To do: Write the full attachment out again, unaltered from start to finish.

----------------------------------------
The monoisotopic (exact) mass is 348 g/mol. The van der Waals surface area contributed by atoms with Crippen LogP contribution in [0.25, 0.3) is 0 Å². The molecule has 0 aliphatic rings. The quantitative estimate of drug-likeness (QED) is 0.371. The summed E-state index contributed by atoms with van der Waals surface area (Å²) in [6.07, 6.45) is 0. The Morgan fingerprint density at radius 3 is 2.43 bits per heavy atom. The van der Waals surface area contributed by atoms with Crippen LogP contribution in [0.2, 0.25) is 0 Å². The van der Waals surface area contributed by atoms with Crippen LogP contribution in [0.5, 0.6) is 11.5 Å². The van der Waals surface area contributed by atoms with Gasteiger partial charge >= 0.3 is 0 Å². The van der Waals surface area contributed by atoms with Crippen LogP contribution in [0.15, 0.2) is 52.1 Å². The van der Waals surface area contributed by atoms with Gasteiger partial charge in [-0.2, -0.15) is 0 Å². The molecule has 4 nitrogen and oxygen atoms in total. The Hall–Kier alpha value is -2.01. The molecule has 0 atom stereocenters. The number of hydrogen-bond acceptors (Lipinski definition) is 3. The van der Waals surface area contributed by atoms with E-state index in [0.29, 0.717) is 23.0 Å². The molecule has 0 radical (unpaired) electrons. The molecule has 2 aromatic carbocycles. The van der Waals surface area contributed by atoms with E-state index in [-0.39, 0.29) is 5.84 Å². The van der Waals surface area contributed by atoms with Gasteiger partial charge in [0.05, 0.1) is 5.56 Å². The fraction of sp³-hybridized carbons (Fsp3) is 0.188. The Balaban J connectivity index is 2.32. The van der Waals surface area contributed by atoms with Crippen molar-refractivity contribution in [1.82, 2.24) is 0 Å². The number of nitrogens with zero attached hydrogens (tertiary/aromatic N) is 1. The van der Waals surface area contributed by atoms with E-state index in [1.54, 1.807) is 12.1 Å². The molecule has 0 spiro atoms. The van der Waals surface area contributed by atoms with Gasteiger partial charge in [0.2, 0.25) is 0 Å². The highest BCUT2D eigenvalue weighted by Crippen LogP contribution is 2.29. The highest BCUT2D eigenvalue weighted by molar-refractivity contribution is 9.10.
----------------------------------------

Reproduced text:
The monoisotopic (exact) mass is 348 g/mol. The van der Waals surface area contributed by atoms with Crippen LogP contribution in [0.25, 0.3) is 0 Å². The molecule has 0 aliphatic rings. The quantitative estimate of drug-likeness (QED) is 0.371. The summed E-state index contributed by atoms with van der Waals surface area (Å²) in [6.07, 6.45) is 0. The Morgan fingerprint density at radius 3 is 2.43 bits per heavy atom. The van der Waals surface area contributed by atoms with Crippen LogP contribution in [0.2, 0.25) is 0 Å². The van der Waals surface area contributed by atoms with Crippen LogP contribution in [0.5, 0.6) is 11.5 Å². The van der Waals surface area contributed by atoms with Gasteiger partial charge >= 0.3 is 0 Å². The van der Waals surface area contributed by atoms with Crippen LogP contribution in [0.15, 0.2) is 52.1 Å². The van der Waals surface area contributed by atoms with Gasteiger partial charge in [-0.2, -0.15) is 0 Å². The molecule has 4 nitrogen and oxygen atoms in total. The Hall–Kier alpha value is -2.01. The molecule has 0 atom stereocenters. The number of hydrogen-bond acceptors (Lipinski definition) is 3. The van der Waals surface area contributed by atoms with E-state index in [0.29, 0.717) is 23.0 Å². The molecule has 0 radical (unpaired) electrons. The molecule has 2 aromatic carbocycles. The van der Waals surface area contributed by atoms with E-state index in [-0.39, 0.29) is 5.84 Å². The van der Waals surface area contributed by atoms with Gasteiger partial charge in [0.05, 0.1) is 5.56 Å². The fraction of sp³-hybridized carbons (Fsp3) is 0.188. The Balaban J connectivity index is 2.32. The van der Waals surface area contributed by atoms with Crippen molar-refractivity contribution in [1.82, 2.24) is 0 Å². The number of nitrogens with zero attached hydrogens (tertiary/aromatic N) is 1. The van der Waals surface area contributed by atoms with E-state index in [1.54, 1.807) is 12.1 Å². The molecule has 0 spiro atoms. The van der Waals surface area contributed by atoms with Gasteiger partial charge in [0.2, 0.25) is 0 Å². The highest BCUT2D eigenvalue weighted by Crippen LogP contribution is 2.29. The highest BCUT2D eigenvalue weighted by molar-refractivity contribution is 9.10.